While the NBA is on COVID-19 hiatus, Jason Oliver is reliving some of the most notable upsets and best bookie beats over the years. This week, 13 points in 33 seconds.

We’re going back to 2004 for this one.

The Houston Rockets are hosting the San Antonio Spurs in December.

Coming into this one as -8 favourites, the 16-4 Spurs appeared to have the game in the bag with one minute remaining. They had a 74-64 straight up lead with one more made basket and remotely competent defence surely enough to cover the -8 spread for punters.

Enter: Tracy McGrady

His reputation and the way he’s remembered should be at a higher level. Injuries plagued a career that had the potential to be one of the greats. Instead, in the seven seasons after this one, McGrady played in 60+ games only twice. He was out of the NBA in 2011-12 at just 32-years old.

Nonetheless, producing one of the greatest individual comebacks in NBA history is a decent way to be remembered.

T-Mac scored 13 points in just 33 seconds for the Rockets to not only kill off the spending spree Spurs -8 punters had already planned, but to also claim an incredible 81-80 win.

He gets the comeback started with a nice enough above-the-break three. It’s the four-point play that really builds the belief that this one isn’t over, though.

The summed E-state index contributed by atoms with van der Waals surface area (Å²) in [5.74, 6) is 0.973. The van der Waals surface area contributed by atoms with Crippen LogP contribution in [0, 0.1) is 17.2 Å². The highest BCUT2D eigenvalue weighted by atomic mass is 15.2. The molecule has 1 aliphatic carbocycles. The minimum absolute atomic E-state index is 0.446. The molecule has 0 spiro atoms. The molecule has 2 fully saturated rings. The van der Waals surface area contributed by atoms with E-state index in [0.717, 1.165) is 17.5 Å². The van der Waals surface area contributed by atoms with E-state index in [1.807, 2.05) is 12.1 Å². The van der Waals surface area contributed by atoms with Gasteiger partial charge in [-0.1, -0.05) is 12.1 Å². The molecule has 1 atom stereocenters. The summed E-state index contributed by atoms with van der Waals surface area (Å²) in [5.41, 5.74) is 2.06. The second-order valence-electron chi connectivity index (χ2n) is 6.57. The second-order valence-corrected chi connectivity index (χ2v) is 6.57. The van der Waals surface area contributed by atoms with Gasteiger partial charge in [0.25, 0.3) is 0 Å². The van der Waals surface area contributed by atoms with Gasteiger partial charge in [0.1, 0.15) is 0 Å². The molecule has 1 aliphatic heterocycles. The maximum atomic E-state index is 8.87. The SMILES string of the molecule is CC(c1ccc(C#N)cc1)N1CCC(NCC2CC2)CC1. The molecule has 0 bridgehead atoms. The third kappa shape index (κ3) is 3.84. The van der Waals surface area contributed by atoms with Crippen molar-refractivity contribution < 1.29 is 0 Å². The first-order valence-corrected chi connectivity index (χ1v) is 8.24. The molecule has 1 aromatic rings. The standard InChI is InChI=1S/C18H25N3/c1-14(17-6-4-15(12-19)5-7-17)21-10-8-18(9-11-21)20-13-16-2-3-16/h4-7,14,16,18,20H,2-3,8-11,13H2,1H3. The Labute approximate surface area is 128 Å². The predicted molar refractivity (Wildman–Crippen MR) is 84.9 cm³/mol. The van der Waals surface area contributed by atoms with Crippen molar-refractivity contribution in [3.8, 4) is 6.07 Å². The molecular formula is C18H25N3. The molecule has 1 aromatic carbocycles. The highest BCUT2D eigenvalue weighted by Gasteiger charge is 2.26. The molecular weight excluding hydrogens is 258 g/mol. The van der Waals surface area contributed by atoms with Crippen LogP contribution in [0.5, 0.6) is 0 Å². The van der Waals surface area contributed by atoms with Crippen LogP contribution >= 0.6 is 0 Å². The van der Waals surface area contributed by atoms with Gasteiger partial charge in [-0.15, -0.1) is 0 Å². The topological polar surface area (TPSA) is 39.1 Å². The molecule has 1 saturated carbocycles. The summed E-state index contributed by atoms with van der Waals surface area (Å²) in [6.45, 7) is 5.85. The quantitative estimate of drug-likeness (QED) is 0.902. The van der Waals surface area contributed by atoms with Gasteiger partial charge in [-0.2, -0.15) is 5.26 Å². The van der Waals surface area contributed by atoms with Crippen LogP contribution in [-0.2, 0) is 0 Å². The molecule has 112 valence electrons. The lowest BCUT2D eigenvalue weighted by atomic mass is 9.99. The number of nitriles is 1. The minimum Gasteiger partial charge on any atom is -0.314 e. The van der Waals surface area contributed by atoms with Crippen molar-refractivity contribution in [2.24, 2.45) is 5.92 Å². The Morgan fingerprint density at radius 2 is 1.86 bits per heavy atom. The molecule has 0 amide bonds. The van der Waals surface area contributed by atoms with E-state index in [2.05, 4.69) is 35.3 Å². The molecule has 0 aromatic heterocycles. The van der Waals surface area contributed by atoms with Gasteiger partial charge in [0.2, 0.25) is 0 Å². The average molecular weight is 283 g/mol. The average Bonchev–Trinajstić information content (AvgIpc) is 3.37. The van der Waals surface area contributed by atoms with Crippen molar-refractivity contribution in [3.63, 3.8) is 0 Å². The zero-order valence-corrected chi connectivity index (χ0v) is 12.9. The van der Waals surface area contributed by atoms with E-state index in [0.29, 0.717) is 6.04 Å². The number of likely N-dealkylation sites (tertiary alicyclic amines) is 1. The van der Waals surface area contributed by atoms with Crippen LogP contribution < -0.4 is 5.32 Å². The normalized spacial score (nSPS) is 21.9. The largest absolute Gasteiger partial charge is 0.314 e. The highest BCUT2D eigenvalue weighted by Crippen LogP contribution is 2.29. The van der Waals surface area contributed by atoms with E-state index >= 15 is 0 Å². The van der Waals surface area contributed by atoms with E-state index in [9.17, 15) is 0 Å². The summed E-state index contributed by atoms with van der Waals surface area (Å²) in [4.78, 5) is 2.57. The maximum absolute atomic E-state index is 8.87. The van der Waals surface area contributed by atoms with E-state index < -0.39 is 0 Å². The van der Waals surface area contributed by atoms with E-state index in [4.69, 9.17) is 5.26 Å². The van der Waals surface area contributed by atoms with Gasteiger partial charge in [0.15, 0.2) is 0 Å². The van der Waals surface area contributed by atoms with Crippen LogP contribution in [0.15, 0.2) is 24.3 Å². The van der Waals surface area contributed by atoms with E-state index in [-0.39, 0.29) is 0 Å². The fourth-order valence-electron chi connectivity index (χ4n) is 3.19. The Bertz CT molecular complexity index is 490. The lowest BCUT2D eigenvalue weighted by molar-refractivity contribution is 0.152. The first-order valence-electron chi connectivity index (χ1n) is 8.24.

The Houston crowd fires up and stands to their feet while the heads of the Spurs players drop and their shoulders slouch. What was once a routine last minute of a game is all of a sudden a dog fight.

Tim Duncan knocked down two free throws to push the Spurs lead out to 80-75 with 16.2 seconds remaining, but McGrady only needed five seconds to receive the inbounds pass, drive to his right, and rise up over Bruce Bowen – a world-class defender.

Splash – 80-78 with 11.2 seconds left.

Spurs -8 punters had given up hope. The straight-up win still seemed a formality, though. In-bound the ball, take the foul, knockdown two free throws – game over.

Not so fast.

Devin Brown turned the ball over.

And who was credited with the steal?

The man of the moment.

He weaved his way up the court, stopped short of the three-point line, and threw one up leaving just 1.7 seconds on the clock.

It’s one of the most memorable moments in NBA history. Even if Spurs punters remember it for the wrong reasons.

Read More: Pistons Make Finals History